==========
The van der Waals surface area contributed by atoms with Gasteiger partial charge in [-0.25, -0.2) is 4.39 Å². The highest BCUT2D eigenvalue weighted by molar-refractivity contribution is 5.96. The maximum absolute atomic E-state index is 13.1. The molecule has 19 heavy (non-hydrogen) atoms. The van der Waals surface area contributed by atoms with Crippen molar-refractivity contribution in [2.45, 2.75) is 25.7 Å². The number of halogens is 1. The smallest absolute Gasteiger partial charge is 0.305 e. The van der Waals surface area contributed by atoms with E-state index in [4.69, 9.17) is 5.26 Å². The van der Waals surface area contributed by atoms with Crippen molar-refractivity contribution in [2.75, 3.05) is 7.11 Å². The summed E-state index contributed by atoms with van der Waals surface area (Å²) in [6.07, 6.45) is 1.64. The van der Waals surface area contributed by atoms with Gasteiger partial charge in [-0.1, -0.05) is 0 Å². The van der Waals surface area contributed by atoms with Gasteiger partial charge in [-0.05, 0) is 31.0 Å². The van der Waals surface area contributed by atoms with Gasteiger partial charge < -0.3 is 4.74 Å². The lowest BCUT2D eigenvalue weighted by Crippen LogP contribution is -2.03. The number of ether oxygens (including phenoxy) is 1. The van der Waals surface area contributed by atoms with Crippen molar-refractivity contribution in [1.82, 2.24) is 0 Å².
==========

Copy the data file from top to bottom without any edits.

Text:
The van der Waals surface area contributed by atoms with Gasteiger partial charge in [-0.25, -0.2) is 4.39 Å². The highest BCUT2D eigenvalue weighted by molar-refractivity contribution is 5.96. The maximum absolute atomic E-state index is 13.1. The molecule has 19 heavy (non-hydrogen) atoms. The van der Waals surface area contributed by atoms with Crippen molar-refractivity contribution in [2.45, 2.75) is 25.7 Å². The number of halogens is 1. The smallest absolute Gasteiger partial charge is 0.305 e. The van der Waals surface area contributed by atoms with E-state index in [4.69, 9.17) is 5.26 Å². The van der Waals surface area contributed by atoms with Crippen molar-refractivity contribution in [2.75, 3.05) is 7.11 Å². The summed E-state index contributed by atoms with van der Waals surface area (Å²) in [6.07, 6.45) is 1.64. The van der Waals surface area contributed by atoms with Gasteiger partial charge in [-0.1, -0.05) is 0 Å². The van der Waals surface area contributed by atoms with Gasteiger partial charge in [-0.05, 0) is 31.0 Å². The van der Waals surface area contributed by atoms with Gasteiger partial charge < -0.3 is 4.74 Å². The lowest BCUT2D eigenvalue weighted by Crippen LogP contribution is -2.03. The number of ether oxygens (including phenoxy) is 1. The van der Waals surface area contributed by atoms with Crippen molar-refractivity contribution in [1.82, 2.24) is 0 Å².